Malcolm Turnbull has made an impressive debut as Prime Minister in the eyes of voters, according to today’s Essential Report poll — but the more positive mood seems to have spread to Opposition Leader Bill Shorten as well.

Turnbull’s first approval rating as Prime Minister is 47%-17%, a net approval rating of 30%. Remarkably, Turnbull has a net approval rating with both Labor and Greens voters. It’s a massive contrast with Tony Abbott, whose last approval number as Prime Minister was a mammoth 24-point net disapproval rating. Turnbull, however, also has a strong “Don’t Know” level, suggesting more than a third of voters are sitting on the fence and waiting for some substance to judge.

Shorten’s approval rating hasn’t shifted significantly — it’s on 30%, up a point from September — but his disapproval rating has fallen eight points to 42%, meaning his net disapproval rating is a more tolerable -12, compared to over -20, as it has been in recent months — an impressive recovery. But Turnbull leads Shorten as preferred prime minister, 48%-19%, down a little from Turnbull’s initial outing as preferred PM in the immediate aftermath of his elevation, 53%-17%.

Turnbull, though has had mixed results for party trust. With the removal of Abbott, we can test the impact of the leadership change on how much voters trust each party as being better at handling issues, which Essential asked about last month under Abbott. On the economy, the Coalition has extended its lead from September, when it led Labor by 16 points as the party most trusted to manage the economy. Now it leads Labor by 41% to 23%. But on health, the next most important electoral issue, the Coalition’s deficit has widened from -4 to -7 since September; on education it’s widened from -2 to -5; on industrial relations it has widened from -8 to -11; on housing affordability it has gone from 0 to -7; its lead on treatment of asylum seekers has shrunk from 12 to 7 points.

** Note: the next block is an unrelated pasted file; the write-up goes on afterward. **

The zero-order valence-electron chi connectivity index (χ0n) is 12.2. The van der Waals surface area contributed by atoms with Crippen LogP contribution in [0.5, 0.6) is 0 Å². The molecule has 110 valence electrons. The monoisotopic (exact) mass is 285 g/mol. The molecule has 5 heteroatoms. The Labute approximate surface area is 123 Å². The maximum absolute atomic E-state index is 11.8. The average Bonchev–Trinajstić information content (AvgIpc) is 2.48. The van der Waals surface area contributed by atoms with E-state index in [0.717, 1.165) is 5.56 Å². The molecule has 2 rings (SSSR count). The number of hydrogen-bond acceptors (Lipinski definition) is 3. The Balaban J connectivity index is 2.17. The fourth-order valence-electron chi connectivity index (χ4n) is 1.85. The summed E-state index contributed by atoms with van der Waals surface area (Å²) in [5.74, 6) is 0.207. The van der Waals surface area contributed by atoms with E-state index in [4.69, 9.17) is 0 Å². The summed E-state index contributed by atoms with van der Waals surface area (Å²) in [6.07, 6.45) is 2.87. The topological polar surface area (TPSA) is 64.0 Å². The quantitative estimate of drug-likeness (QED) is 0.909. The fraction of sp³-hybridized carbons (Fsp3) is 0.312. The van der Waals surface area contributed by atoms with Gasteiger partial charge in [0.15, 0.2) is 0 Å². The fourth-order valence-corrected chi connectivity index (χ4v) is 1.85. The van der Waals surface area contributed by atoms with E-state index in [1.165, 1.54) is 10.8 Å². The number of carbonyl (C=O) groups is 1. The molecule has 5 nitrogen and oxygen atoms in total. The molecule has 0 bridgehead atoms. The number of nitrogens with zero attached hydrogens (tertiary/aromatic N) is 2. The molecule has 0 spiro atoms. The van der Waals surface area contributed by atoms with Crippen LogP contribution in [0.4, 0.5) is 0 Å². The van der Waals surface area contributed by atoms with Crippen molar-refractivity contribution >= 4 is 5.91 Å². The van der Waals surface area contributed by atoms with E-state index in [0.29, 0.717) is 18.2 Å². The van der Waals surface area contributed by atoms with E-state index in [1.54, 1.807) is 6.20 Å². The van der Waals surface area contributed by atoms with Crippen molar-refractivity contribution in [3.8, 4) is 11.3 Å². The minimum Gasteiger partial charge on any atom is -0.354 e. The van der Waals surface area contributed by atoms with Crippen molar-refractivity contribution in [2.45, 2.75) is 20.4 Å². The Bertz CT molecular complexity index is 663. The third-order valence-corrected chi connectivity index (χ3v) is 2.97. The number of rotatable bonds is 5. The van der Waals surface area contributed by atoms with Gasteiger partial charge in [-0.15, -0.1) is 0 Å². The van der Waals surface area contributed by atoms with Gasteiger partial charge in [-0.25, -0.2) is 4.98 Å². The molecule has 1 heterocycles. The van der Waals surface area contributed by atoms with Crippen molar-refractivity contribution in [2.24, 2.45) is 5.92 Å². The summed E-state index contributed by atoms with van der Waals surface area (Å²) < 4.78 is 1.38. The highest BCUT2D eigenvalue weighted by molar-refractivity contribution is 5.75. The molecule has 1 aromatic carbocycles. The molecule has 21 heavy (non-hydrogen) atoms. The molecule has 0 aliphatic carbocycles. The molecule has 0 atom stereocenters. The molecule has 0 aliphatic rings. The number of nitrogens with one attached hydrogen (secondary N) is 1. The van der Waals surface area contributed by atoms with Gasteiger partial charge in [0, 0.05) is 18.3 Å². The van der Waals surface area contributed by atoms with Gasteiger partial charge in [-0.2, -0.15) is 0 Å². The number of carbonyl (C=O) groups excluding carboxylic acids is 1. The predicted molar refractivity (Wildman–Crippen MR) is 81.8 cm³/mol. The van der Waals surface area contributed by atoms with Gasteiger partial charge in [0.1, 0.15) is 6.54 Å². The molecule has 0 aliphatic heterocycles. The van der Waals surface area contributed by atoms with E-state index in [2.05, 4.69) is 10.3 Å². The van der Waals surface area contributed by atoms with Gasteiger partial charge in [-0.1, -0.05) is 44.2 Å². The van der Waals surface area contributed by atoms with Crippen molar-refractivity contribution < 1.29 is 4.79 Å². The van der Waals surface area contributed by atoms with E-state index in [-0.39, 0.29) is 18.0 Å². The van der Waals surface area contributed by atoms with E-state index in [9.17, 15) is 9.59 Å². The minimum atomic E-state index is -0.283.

Asked about domestic violence, 62% of people agreed it “can affect people like me and people I know well”, with little difference across voting intention; 27% agreed it “probably doesn’t affect people like me and people I know well”, with women a lot more likely than men to say it can affect people like them.

And more voters — 56% — agreed it was more important to expand public transport than to build roads and freeways (33%), with Liberal voters least supportive of public transport (52% to 41%) and Greens most supportive. Young people and Victorians were more likely to be supportive of public transport. But voters are very hostile to road tolls: 64% say new roads and freeways should only be built if they don’t have tolls, with only 24% supporting toll roads — although Liberal voters, at 59%, were a little less averse to tolls than other voters.

On voting intention, there’s little change in the primary vote, suggesting the Turnbull surge has stabilised now for the Coalition. The Coalition primary vote remains on 44% and Labor on 35%; the Greens are down a point to 10%, for a 2PP outcome of 52%-48% in the Coalition’s favour, the same as last week.

Peter Fray

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